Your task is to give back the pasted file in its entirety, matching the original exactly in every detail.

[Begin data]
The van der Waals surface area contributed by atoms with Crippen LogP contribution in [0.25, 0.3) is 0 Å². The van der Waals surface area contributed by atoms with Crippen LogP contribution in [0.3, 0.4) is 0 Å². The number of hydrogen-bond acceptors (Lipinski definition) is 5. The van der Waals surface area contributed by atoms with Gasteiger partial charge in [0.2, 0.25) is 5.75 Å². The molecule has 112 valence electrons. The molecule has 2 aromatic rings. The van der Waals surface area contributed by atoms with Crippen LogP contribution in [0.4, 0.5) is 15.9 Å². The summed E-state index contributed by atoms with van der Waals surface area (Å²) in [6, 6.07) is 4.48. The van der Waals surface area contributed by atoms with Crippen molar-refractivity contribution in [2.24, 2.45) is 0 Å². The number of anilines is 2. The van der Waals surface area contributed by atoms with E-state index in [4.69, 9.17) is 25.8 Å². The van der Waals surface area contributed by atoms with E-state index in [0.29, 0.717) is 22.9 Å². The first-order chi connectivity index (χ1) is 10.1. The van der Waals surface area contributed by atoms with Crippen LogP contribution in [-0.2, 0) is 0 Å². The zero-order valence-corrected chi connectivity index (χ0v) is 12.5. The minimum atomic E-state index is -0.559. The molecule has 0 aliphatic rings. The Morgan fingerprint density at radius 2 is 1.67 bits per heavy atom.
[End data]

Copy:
The van der Waals surface area contributed by atoms with Crippen LogP contribution in [0.25, 0.3) is 0 Å². The van der Waals surface area contributed by atoms with Crippen LogP contribution in [0.3, 0.4) is 0 Å². The number of hydrogen-bond acceptors (Lipinski definition) is 5. The van der Waals surface area contributed by atoms with Gasteiger partial charge in [0.2, 0.25) is 5.75 Å². The molecule has 112 valence electrons. The molecule has 2 aromatic rings. The van der Waals surface area contributed by atoms with Crippen LogP contribution in [0.4, 0.5) is 15.9 Å². The summed E-state index contributed by atoms with van der Waals surface area (Å²) in [6, 6.07) is 4.48. The van der Waals surface area contributed by atoms with Crippen molar-refractivity contribution in [2.24, 2.45) is 0 Å². The number of anilines is 2. The van der Waals surface area contributed by atoms with E-state index in [4.69, 9.17) is 25.8 Å². The van der Waals surface area contributed by atoms with E-state index in [0.29, 0.717) is 22.9 Å². The first-order chi connectivity index (χ1) is 10.1. The van der Waals surface area contributed by atoms with Crippen LogP contribution in [-0.2, 0) is 0 Å². The zero-order valence-corrected chi connectivity index (χ0v) is 12.5. The minimum atomic E-state index is -0.559. The molecule has 0 aliphatic rings. The Morgan fingerprint density at radius 2 is 1.67 bits per heavy atom.